DCF Model Training Free Guide
What is a DCF Model?
The discounted cash flow (DCF) model is a type of financial model that values an investment by forecasting its cash flows into the future and calculating the present value of those cash flows by discounting them. Cash flows are discounted using the rate of return determined by the modeler.
The DCF model estimates a company’s intrinsic value (value based on a company’s ability to generate cash flows) and is often compared to the company’s market value. If a company’s intrinsic value is greater than the market value of the company, the stock is said to be undervalued. The converse is that a company valued at less than its market value is unlikely to be a good investment.
Key Learning Points
- A DCF model is built using the income statement, balance sheet, and cash flow statement.
- The model assumes that the company faces a relatively complete market environment, that is, the institutional environment and the operating environment are stable, the company continues to operate, and investors have rational and consistent expectations.
- The DCF is based on assuming that the business is a going concern, meaning that it is expected to continue operations for the foreseeable future.
- DCF analysis is an important and widely used tool for valuation in equity research and corporate finance.
Discounted Cash Flow (DCF) Formula
The theoretical value of a stock is equal to the present value of the cash return you could earn by holding the stock (income method)
CFi: the cash flow for the given year
r: the discount rate
t: time period
Free Cash Flow
The only criterion that an investor should consider in decision-making is not whether a company has a competitive advantage, but whether this competitive advantage can bring more cash to investors in the future. A DCF model can be based on the free cash flow to the firm (FCFF) or the free cash flow equity (FCFE). Free cash flow is the amount of cash a company generates (net of tax) after accounting for non-cash expenses, CAPEX, and any change in operating assets and liabilities. Analysts use free cash flow rather than EBITDA or Net Income because those metrics omit capital expenditures and changes in cash from changes in operating assets and liabilities. Net income is calculated based on non-cash expenses as well, and does not accurately reflect the cash flow to the company. Free cash flow can also be referred to as unlevered free cash flow since it doesn’t take into account interest expense or net debt issuance (repayment).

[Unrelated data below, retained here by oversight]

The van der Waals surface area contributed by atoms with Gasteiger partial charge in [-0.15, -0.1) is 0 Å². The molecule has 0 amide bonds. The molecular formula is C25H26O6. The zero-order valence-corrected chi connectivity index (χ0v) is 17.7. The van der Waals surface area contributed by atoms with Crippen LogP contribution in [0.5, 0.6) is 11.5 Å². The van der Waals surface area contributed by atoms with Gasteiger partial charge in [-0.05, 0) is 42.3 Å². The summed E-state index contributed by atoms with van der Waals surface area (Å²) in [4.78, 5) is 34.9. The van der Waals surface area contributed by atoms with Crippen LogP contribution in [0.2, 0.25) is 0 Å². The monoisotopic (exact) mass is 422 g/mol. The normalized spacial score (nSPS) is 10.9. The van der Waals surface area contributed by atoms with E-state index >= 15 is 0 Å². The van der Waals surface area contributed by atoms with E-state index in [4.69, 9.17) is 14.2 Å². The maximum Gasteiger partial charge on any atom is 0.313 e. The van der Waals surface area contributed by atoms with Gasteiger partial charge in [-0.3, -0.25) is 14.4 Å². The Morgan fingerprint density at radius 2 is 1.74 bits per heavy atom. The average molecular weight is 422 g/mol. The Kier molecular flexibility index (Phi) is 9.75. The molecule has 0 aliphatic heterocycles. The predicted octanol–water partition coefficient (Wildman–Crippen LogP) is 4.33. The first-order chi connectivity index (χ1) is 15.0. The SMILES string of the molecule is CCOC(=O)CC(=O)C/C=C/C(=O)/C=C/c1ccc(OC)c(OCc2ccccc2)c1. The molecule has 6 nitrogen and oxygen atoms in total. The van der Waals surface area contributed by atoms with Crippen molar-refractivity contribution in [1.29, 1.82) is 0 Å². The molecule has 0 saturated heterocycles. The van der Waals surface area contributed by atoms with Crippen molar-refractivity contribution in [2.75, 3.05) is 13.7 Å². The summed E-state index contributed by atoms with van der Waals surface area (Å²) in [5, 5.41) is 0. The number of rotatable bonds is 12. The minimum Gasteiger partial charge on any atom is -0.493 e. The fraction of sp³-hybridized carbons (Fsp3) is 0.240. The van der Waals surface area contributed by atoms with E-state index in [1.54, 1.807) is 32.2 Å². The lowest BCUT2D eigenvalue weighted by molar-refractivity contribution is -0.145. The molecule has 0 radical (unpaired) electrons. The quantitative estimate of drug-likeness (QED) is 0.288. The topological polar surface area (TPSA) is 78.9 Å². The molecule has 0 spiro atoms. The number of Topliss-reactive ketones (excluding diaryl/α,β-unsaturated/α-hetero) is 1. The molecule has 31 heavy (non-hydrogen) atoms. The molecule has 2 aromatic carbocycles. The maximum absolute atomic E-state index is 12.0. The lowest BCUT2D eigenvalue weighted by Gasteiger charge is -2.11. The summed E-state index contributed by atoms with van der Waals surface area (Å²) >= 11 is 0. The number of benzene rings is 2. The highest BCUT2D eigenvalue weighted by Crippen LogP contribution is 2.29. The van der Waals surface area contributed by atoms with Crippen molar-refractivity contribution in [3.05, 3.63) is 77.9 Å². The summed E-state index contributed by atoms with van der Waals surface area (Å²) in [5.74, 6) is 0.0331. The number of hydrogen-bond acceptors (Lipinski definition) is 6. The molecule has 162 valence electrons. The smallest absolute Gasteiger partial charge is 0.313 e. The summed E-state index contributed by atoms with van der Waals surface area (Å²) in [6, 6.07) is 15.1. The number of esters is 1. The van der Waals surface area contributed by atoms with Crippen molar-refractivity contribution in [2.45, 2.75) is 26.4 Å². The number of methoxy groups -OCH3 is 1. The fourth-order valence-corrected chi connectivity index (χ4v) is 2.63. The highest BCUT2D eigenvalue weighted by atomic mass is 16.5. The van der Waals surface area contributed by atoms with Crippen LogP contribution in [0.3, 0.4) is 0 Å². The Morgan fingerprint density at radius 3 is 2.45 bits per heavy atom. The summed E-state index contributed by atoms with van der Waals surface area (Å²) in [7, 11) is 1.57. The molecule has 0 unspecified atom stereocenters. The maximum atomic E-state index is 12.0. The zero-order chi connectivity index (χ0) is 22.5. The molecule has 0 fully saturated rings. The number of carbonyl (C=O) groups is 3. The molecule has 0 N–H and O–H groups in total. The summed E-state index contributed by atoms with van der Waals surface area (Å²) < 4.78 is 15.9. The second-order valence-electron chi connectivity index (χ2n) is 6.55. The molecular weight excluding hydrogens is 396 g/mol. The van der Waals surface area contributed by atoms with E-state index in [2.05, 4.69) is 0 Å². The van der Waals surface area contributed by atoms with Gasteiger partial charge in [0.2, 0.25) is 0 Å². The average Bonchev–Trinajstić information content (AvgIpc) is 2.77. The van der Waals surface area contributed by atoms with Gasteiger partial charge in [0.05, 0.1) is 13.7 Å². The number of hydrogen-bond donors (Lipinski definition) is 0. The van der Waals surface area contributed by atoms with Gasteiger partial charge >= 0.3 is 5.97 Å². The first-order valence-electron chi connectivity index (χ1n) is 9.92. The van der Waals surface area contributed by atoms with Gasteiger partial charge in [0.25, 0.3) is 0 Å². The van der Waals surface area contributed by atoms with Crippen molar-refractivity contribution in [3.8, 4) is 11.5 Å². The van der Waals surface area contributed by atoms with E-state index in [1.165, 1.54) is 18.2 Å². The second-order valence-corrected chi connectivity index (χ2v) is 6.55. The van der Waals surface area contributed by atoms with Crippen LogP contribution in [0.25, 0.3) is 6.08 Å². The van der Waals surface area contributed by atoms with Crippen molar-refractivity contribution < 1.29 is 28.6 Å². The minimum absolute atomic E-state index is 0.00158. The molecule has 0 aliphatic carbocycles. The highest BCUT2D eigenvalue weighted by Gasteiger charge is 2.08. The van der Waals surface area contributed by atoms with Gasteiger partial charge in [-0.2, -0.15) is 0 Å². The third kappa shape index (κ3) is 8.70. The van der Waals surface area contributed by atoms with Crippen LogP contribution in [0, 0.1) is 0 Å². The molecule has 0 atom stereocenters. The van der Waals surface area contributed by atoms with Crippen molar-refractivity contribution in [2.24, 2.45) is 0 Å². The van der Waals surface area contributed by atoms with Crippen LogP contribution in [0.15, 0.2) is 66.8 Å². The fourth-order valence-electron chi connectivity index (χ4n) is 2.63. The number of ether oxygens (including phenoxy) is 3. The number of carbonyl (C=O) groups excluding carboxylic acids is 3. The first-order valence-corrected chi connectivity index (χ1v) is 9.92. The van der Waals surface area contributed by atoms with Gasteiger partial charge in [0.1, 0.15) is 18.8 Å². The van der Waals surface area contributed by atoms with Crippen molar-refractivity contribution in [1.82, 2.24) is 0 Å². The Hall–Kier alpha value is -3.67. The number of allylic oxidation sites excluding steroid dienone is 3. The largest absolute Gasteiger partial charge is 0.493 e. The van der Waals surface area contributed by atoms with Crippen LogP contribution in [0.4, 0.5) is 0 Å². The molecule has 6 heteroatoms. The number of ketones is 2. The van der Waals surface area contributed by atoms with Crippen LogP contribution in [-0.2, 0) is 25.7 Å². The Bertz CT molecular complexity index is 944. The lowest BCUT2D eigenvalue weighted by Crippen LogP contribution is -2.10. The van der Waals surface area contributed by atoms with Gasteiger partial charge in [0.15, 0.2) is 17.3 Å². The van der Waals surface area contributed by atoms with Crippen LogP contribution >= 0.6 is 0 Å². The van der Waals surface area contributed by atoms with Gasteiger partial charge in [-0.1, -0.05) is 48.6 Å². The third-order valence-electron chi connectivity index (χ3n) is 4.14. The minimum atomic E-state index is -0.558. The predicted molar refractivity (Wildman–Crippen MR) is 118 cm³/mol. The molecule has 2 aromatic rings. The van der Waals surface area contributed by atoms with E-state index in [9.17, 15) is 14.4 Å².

Free cash flow to equity is also known as levered free cash flow because it takes interest expense and net debt issuance (repayment) into account.
Why is the Cash Flow Discounted?
In a valuation based on discounted cash flow, the present value is usually calculated as of the current date. This model is based on the time value of money, which states that a dollar today is worth more than a dollar in the future. Monday today can be invested to generate a return, which is what makes today’s dollar more valuable.
Cost of Capital
Analysts often use the Weighted Average Cost of Capital (WACC), which represents a company’s average cost of capital including both equity and debt, in DCF models. WACC can be considered the rate of return that stockholders and bondholders require to provide capital. It can also be thought of as a firm’s opportunity cost; if a company can’t find a higher rate of return elsewhere, they should buy back their own shares.
The riskier a company, the higher its WACC.